The Handbook of Texas is free-to-use thanks to the support of readers like you. Support the Handbook today.

Font size: A / A reset

Support Texas History Now

Join TSHA to support quality Texas history programs and receive exclusive benefits.

Become a TSHA Member Today »

Nabedache Indians

Margery H. Krieger General Entry

The Nabedache (Navedacho, Naoudiche) Indians, a Hasinai-Caddoan group found by Henri Joutel in 1686 living near the headwaters of the Neches River in the area of present Houston County, were a major group of the Hasinai confederacy. For a century or more after European contact, the Nabedaches lived in a village called San Pedro forty-five miles southwest of the location mentioned by Joutel and twelve or fifteen miles west of the Neches. In May 1690 Fray Damián Massanet and Alonso De León founded the San Francisco de los Tejas Mission at the Nabedache village. In 1690–91 the Nabedache Indians suffered an epidemic. Stephen F. Austin's map of 1829 indicated that the group moved up the Neches; letters in the Bexar archives indicate that the move occurred after 1779 and before 1784. The remnants of the group were finally moved to the Wichita reservation in Indian Territory.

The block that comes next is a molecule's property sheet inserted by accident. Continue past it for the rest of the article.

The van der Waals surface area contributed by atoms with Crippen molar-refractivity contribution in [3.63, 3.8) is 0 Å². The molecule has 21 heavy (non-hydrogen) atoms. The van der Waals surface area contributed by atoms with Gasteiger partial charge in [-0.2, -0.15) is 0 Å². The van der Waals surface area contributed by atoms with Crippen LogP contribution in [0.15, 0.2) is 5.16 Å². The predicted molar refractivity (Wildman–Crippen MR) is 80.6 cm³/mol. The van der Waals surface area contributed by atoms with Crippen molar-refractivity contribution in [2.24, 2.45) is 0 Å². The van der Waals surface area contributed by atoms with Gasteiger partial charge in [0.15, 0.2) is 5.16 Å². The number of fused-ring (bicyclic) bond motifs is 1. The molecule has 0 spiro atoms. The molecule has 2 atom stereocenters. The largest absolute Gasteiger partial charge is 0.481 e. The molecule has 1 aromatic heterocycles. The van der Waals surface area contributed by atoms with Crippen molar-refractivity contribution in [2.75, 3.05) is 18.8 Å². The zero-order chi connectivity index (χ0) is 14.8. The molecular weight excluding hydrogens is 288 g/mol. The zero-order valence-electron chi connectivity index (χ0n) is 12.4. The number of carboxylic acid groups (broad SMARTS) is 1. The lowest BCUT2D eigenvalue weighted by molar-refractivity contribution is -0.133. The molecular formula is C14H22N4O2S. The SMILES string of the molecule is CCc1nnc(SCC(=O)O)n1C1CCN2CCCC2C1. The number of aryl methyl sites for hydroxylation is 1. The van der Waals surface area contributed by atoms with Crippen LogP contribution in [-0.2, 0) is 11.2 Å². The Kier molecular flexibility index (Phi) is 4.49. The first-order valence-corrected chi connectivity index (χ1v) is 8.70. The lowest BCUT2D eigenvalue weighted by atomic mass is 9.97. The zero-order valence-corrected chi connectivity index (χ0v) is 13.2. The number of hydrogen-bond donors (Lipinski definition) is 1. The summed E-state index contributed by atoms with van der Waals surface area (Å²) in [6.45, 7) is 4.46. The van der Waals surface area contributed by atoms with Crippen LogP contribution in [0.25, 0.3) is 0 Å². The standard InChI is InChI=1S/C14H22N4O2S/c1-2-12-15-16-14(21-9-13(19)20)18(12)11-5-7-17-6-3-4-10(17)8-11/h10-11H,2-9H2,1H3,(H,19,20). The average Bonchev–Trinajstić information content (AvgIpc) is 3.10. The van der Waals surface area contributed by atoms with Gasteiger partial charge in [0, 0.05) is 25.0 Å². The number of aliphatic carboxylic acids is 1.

Frederick Webb Hodge, ed., Handbook of American Indians North of Mexico (2 vols., Washington: GPO, 1907, 1910; rpt., New York: Pageant, 1959).


  • Peoples
  • Native American
  • Tribes (Other)

The following, adapted from the Chicago Manual of Style, 15th edition, is the preferred citation for this entry.

Margery H. Krieger, “Nabedache Indians,” Handbook of Texas Online, accessed January 26, 2021,

Published by the Texas State Historical Association.